Thoughts of a new(ish) Software tester

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When should you Stop Testing?

As a testing community I think we can all agree that, in practice, you can never test everything with every possible scenario.
In theory if you had infinite time then maybe you could.  Obviously we don’t have infinity, so we need to know when we’re ‘Done’ as a way to know when to stop.  To be clear, for the purpose of this blog, I’m talking about testing in the context of a manual test environment.  In the real world one could argue that testing never stops even once software is in a live production environment.


I suppose the question I’m really asking here is ‘Where do you draw the line?’  I’m not sure any two testers would draw it in the same place if they were individually asked to ‘test’ something.  One tester might spend more time looking at security and scalability whereas another may put more emphasis into looking at functionality and user experience.  If a tester is not considering both of these areas, amongst many many others, before they begin testing, then they are a potentially flawed tester.
draw line
When should you Stop Testing? is a vague subjective question without more context.
There are several factors to consider when answering this question depending on the situation.


Some considerations might include:
  • Are you testing a minimum viable product (MVP) or a polished fully fledged feature?
  • Are you limited by a strict deadline? (I would stick to the riskiest areas first if time was restricting my ability to test everything I want to)
  • What industry do you work in? (you may be ‘forced’ to test certain things in certain ways)
  • How much of what you’re testing is covered by automated tests?
In my team we have an ‘In scope’ and ‘Out of scope’ section in our story template which we agree upon when we kick off our stories.  The Product Owner, Developers and tester(s) are all party to the conversation so important areas to consider have less chance of being missed.  Sometimes, after the kick off, I will create a mind map for test ideas and share that with the team.  This can often lead to a clearer test plan in terms of clearing up assumptions and can lead to a more accurate scope list.
When I test, the first thing I do is to read through the acceptance criteria (AC).  Even though some, if not all, of the AC may have unit or integration tests I never quite feel comfortable in assuming these areas are fully covered until I test them manually and see the results for myself.  This is no reflection on my confidence in the developers but more a lack of trust in automated tests and understanding that each test only tends to cover one specific unchanging scenario.  I will then move onto the In Scope section written in the kick off.  The In Scope section is a very good starting point for testing.  However it could be restrictive and potentially dangerous if you treat it as a black and white rule, especially if you plan to do some exploratory testing (ET) later, which I highly recommend.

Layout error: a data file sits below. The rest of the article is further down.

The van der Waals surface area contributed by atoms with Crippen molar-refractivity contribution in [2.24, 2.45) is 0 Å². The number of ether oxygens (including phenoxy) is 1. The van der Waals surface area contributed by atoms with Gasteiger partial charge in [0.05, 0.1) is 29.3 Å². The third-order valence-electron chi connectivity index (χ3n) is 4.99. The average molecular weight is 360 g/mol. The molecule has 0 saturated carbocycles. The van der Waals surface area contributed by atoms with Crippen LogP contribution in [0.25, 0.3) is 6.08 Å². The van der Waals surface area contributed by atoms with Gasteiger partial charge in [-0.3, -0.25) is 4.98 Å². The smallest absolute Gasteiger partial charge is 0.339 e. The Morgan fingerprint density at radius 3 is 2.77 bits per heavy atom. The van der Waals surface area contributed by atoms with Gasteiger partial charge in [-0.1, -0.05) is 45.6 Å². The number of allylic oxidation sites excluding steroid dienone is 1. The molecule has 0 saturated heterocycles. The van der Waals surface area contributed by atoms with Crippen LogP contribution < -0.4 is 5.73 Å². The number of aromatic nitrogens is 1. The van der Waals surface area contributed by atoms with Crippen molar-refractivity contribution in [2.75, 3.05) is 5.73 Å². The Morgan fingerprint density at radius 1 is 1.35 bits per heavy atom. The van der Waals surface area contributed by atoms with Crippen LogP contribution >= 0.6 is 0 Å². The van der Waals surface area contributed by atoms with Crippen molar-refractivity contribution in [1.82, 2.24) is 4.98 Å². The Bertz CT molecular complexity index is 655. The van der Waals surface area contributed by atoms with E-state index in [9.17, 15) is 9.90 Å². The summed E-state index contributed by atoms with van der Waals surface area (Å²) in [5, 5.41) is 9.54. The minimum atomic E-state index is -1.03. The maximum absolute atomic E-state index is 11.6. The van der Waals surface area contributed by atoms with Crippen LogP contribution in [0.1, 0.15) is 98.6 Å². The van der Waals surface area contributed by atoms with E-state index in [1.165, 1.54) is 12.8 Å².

Finally I would run some ET, where necessary (several ET charters may be created but not necessarily run)  The very nature of ET is to have a charter to make sure you don’t stray too far from the area you want to test.  If it would cause you to stray too far from the scope of your ET charter then simply create a separate charter for each new area of discovery.   I wouldn’t say that you should ignore a particular area of curiosity just because it’s not stated as In Scope, or even if it’s on the Out of Scope list.  You may also come up with more test ideas to try out that you had not thought of during the story kick off.
As I’ve said there is no black and white answer to the question of when to stop testing.  It’s down to the tester and supporting team to collaborate on what will and will not be tested.  The important thing is that everyone is aware and comfortable with the results.  Hopefully this has given you some food for thought with regard to things to consider before you can confidently say ‘I’m Done!’
im done



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What NOT to test?


This is a question which is often overlooked when testing.  The first thing you would normally consider when you get a new feature is what tests you will run and in what areas.  Why bother thinking about what you won’t test?

My answer is stated in the context of carrying out exploratory testing for new features, as opposed to scripted or automated testing.  In scripted testing, the test cases are usually explicitly written (normally beforehand), have an expected outcome and a check-box to tick.  Once the tests have been written, there is no need to think about what and what not to test, or how to test it.  The ‘Tester’ (checker) can simply follow the instructions without diversion and tick or cross their boxes; their mind remaining unexpanded.

This discussion also excludes automation (a bit like a computer running the human scripted tests).  I would expect basic happy path and failure (sad path) cases to be automated.
This leaves Exploratory Testing.  This is where the world is the testers oyster and they can let their creative juices flow (this is why we all love testing right?).  There are no limits as to what he or she chooses to test.  It is up to the tester to use their mind (expanding all the while) to work out what to test, and what not to test.

dont test

This question can’t be properly answered unless we get the answers to some further questions.

  • What are the acceptance criteria? (most if not all of these should already be covered by automation)
  • What part of the product is being changed? (and what other parts of the product are touched by this area?)
  • What is the deadline, i.e. how long can you spend testing? (If time is very limited you might want to stick to risk based testing and think about the most fundamental areas first, i.e. those which would impact the customers most if they did not work)